Click to Skip Ad
Closing in...
Toronto Film Festival Lineup: What Did They Get? Toronto Film Festival Lineup: What Did They Get? Richard Linklater's Untitled New Film Pushed to 2016, Might Direct Jennifer Lawrence Movie Richard Linklater's Untitled New Film Pushed to 2016, Might Direct Jennifer Lawrence Movie Jill Soloway Says "There Is an All Out-Attack" on Female Filmmakers Jill Soloway Says "There Is an All Out-Attack" on Female Filmmakers 'Steve Jobs' Joins Fall Festival Contenders as NYFF Centerpiece Gala: What's Coming Up and What's Not (UPDATED) 'Steve Jobs' Joins Fall Festival Contenders as NYFF Centerpiece Gala: What's Coming Up and What's Not (UPDATED) Arthouse Audit: Is 'Phoenix' This Year's 'Ida'? 'Mr. Holmes' Stays Strong Arthouse Audit: Is 'Phoenix' This Year's 'Ida'? 'Mr. Holmes' Stays Strong Friday Box Office: Sandler's 'Pixels' Gets Mixed Response, 'Paper Towns,' 'Southpaw' Not Far Behind Friday Box Office: Sandler's 'Pixels' Gets Mixed Response, 'Paper Towns,' 'Southpaw' Not Far Behind Scott Foundas Explains Why He's Leaving Film Criticism--Again--for Amazon Studios Scott Foundas Explains Why He's Leaving Film Criticism--Again--for Amazon Studios Congrats to Monica Bellucci: She's Making History Congrats to Monica Bellucci: She's Making History Broad Green Dates 'Knight of Cups' and Two More Releases Broad Green Dates 'Knight of Cups' and Two More Releases Watch: The Secret Ingredient to David Lynch's Disorienting Cinema Watch: The Secret Ingredient to David Lynch's Disorienting Cinema First Look: 'No' Director Pablo Larraín Channels 'Neruda' with Gael García Bernal First Look: 'No' Director Pablo Larraín Channels 'Neruda' with Gael García Bernal Is 'The Revenant' the Most Hellish Shoot of All Time? Is 'The Revenant' the Most Hellish Shoot of All Time? Broad Green Enters Long-Term Home Video Deal with Universal for Burgeoning Slate Broad Green Enters Long-Term Home Video Deal with Universal for Burgeoning Slate Gabriel García Márquez Documentary Coming Soon (Trailer) Gabriel García Márquez Documentary Coming Soon (Trailer) Watch 'SPECTRE' Trailer: James Bond Meets the Author of His Pain Watch 'SPECTRE' Trailer: James Bond Meets the Author of His Pain 'BoJack Horseman,' 'Rick and Morty,' and Our Love/Hate Relationship with TV 'BoJack Horseman,' 'Rick and Morty,' and Our Love/Hate Relationship with TV Why I Can't Wait to See 'Crimson Peak,' Guillermo del Toro's Sumptuous Period Thriller (VIDEO) Why I Can't Wait to See 'Crimson Peak,' Guillermo del Toro's Sumptuous Period Thriller (VIDEO) First Look at Julianne Moore and Ellen Page as a Gay Couple in 'Freeheld' First Look at Julianne Moore and Ellen Page as a Gay Couple in 'Freeheld' Why Kevin Costner Paid for 'Black or White' (New Trailer, Sneak Preview Q & A) Why Kevin Costner Paid for 'Black or White' (New Trailer, Sneak Preview Q & A) Gabriel García Márquez and Akira Kurosawa Talk Film, Writing and 'Rhapsody in August' in 1991 Gabriel García Márquez and Akira Kurosawa Talk Film, Writing and 'Rhapsody in August' in 1991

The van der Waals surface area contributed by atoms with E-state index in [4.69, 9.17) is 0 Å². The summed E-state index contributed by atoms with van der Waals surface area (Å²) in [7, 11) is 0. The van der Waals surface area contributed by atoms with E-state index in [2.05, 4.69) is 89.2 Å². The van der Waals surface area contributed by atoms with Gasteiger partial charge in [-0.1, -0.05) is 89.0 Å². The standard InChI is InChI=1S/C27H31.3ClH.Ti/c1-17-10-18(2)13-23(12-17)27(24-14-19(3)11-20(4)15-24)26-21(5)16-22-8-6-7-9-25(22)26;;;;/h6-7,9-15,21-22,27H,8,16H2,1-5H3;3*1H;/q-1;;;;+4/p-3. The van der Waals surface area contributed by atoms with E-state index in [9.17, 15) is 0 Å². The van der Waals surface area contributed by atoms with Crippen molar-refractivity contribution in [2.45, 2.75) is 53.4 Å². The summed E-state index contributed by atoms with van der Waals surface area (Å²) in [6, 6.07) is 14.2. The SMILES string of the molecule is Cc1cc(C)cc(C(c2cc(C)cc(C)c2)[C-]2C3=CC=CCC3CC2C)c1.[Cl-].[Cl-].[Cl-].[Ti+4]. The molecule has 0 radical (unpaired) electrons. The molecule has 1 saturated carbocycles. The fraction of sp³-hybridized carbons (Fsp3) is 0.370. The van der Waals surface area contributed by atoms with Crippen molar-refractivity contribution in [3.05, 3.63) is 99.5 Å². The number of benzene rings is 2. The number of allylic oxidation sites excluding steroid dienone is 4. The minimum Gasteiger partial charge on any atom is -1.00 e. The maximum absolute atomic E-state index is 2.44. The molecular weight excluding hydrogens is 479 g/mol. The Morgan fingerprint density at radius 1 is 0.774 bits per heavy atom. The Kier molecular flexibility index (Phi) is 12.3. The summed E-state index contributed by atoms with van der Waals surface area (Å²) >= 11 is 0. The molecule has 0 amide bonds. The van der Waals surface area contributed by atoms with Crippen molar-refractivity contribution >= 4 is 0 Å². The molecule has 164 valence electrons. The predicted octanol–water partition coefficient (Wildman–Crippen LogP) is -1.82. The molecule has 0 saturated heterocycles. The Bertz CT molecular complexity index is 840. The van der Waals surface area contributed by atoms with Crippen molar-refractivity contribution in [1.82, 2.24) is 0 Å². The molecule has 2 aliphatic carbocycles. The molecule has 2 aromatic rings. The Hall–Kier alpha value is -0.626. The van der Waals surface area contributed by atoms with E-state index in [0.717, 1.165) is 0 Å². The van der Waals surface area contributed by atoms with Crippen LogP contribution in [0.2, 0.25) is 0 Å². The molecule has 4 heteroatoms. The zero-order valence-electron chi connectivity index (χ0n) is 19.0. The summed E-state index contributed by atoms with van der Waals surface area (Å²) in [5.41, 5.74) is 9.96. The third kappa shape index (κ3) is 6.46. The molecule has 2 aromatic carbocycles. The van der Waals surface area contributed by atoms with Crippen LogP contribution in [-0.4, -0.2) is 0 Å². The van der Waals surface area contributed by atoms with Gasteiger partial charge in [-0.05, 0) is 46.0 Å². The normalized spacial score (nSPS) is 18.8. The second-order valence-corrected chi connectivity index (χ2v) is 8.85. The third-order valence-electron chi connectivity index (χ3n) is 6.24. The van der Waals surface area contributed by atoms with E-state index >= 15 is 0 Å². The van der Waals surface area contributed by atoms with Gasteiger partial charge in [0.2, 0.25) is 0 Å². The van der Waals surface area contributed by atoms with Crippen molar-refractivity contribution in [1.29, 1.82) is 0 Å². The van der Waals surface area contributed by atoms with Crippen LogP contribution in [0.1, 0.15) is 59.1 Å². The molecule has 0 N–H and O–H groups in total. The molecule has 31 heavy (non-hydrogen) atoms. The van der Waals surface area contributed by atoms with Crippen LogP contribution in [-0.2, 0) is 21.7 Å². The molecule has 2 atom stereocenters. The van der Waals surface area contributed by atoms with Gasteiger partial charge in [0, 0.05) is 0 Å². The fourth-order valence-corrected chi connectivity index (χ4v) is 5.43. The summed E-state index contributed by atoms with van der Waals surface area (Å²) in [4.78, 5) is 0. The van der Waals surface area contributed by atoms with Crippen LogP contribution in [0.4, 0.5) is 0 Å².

CinemaCon: Sony Relies on Low-Risk Sequels, Comedies, and Faithfuls Adam Sandler, Will Smith

Photo of Anne Thompson By Anne Thompson | Thompson on Hollywood April 23, 2013 at 9:56PM

After seeing several CinemaCon studio presentations in a row, you start to see the retreads coming. The requisite rehash of 2012 hits, adding up to $4.1 billion worldwide, did not reveal that both "The Amazing Spider-Man" and "Men in Black 3" cost too much to return serious profits, or that the global bounty from "Skyfall" was shared with Eon and MGM. As I watched Sony's dog-and-pony show, led off by studio star Adam Sandler trumpeted by Romans in tunics and breastplates, I was checking off a grid.
0
Jaden Smith in "After Earth."
Jaden Smith in "After Earth."

After seeing several CinemaCon studio presentations in a row, you start to see the retreads coming. The requisite rehash of 2012 hits, adding up to $4.1 billion worldwide, did not reveal that both "The Amazing Spider-Man" and "Men in Black 3" cost too much to return serious profits, or that the global bounty from "Skyfall" was shared with Eon and MGM. As I watched Sony's dog-and-pony show, led off by studio star Adam Sandler arriving on stage with trumpet fanfare from Romans in tunics and breastplates, I was checking off a grid.